Democrat feminists excuse Democrat sexual predators...because they're Democrats
Democrats, especially people who identify as women and also identify as Democrats and especially people who identify as women and identify as Democrats and also identify as feminist, seem to believe that it is perfectly fine for men who identify as Democrats to assault and sexually harass women or otherwise take advantage of them. This is a decades-old line of Democratic thinking, as there are now senior citizen Democratic women who still swoon over noted Democratic, er...Lotharios such as Sen Ted Kennedy (D-Mass.).
Skipping through the decades to the present, there are the many Democratic women who not only excuse President Bill Clinton (D) despite all the solid proof of his sexual predatory behavior against women, but also defend him. Most notable is his supposed injured wife, noted feminist Hillary Rodham Clinton, who dismissed the charges and allegations against her husband as "a vast right-wing conspiracy" in numerous public outings. (What she thought in private might have been different.) Incidentally, Hillary added Clinton to her name, not in 1975 when she married Bill, but years later to help her husband win re-election as governor of Arkansas.
Here's how Bill Clinton explained it to Bruck:
When she came to me and said she wanted to change, I could see in her eyes that she had made the decision to do it. And I said, "I do not want you resenting me. I would a lot rather lose the election than lose you." She said, "I'm not going anywhere." I said, "I know, but I don't want you to resent this for the rest of your life. You made this decision when you were a child. I like it. I approve of the decision. I don't care about it." And she said, "Look, Bill, we cannot—this is stupid! We shouldn't lose the election over this issue. We shouldn't run this risk. What if it's one per cent of the vote? What if it's two per cent? You might win or lose the election by two per cent."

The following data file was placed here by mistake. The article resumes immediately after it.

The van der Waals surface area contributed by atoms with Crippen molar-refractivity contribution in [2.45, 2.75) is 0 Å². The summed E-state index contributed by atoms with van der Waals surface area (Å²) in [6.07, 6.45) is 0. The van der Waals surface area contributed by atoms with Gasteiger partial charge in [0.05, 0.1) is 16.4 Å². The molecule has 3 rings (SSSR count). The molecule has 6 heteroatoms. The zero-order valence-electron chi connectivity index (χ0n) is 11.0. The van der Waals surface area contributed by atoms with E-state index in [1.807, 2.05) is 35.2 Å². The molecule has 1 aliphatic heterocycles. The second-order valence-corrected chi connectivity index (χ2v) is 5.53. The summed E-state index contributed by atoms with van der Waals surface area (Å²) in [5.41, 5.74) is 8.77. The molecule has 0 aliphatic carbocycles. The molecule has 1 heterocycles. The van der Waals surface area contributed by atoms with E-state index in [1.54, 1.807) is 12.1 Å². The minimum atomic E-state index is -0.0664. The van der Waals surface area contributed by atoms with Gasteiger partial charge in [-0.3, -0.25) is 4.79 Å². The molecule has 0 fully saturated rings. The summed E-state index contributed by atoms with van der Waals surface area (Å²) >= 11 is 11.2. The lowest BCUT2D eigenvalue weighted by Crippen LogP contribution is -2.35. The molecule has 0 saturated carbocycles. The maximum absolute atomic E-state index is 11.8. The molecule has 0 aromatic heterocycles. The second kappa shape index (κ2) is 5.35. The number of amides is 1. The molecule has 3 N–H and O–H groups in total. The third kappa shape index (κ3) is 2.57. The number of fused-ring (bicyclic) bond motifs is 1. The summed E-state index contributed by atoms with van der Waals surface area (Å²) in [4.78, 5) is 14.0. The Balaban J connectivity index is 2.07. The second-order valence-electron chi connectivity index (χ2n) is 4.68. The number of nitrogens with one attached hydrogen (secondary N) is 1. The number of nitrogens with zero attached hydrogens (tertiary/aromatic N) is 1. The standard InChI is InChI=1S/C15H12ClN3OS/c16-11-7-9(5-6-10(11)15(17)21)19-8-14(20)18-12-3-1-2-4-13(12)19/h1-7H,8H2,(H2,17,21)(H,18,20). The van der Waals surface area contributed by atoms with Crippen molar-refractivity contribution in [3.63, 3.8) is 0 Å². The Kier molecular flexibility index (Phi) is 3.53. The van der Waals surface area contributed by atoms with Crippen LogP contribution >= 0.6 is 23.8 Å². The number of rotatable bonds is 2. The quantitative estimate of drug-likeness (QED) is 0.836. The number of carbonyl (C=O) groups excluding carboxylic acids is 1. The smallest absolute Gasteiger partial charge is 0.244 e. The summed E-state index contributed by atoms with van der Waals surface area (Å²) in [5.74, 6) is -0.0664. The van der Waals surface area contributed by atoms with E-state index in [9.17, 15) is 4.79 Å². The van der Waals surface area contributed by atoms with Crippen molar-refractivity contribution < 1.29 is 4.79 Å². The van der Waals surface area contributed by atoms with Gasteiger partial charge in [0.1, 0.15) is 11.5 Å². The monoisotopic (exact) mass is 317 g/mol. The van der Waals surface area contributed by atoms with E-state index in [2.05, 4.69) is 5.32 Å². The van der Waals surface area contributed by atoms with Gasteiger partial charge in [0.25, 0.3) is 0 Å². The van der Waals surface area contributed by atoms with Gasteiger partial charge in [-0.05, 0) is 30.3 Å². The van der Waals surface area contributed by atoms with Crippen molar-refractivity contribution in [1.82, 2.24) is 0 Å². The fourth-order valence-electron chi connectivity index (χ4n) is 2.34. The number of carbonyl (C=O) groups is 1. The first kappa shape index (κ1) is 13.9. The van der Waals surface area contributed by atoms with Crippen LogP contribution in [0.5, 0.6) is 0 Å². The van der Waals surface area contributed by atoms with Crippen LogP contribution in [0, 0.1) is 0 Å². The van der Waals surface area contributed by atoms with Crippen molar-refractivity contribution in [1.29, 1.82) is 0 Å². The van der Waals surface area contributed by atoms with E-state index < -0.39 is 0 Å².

That was, Bruck wrote in 1994, an essential moment in Hillary Rodham Clinton's transformation into a politician — the moment when "she surrendered the notion that she could do things in her unvarnished way; and she set about repackaging herself — changing her name, her appearance, and her public demeanor.
Well, okay, she's his wife. But then there is another rabid Clinton-supporter, Nina Burleigh, who, "for the uninitiated, is the reporter who infamously said she would be 'happy to give [Bill Clinton] a blowjob just to thank him for keeping abortion legal.' Burleigh formerly was the White House correspondent for Time Magazine and covered the Clinton White House."
Oh. That's Democratic feminism for you.
Even the mother — so to speak — of modern feminism, Gloria Steinem, still defends former president Bill Clinton, despite all the proof of his sexual attacks against women.
Gloria Steinem wrote an essay in 1998 which defended former US president Bill Clinton from accusations against sexual harassment. Now that essay has come under scrutiny again, and the feminist has refused to apologise for what she wrote. However, she does say that she wouldn't write the same thing again.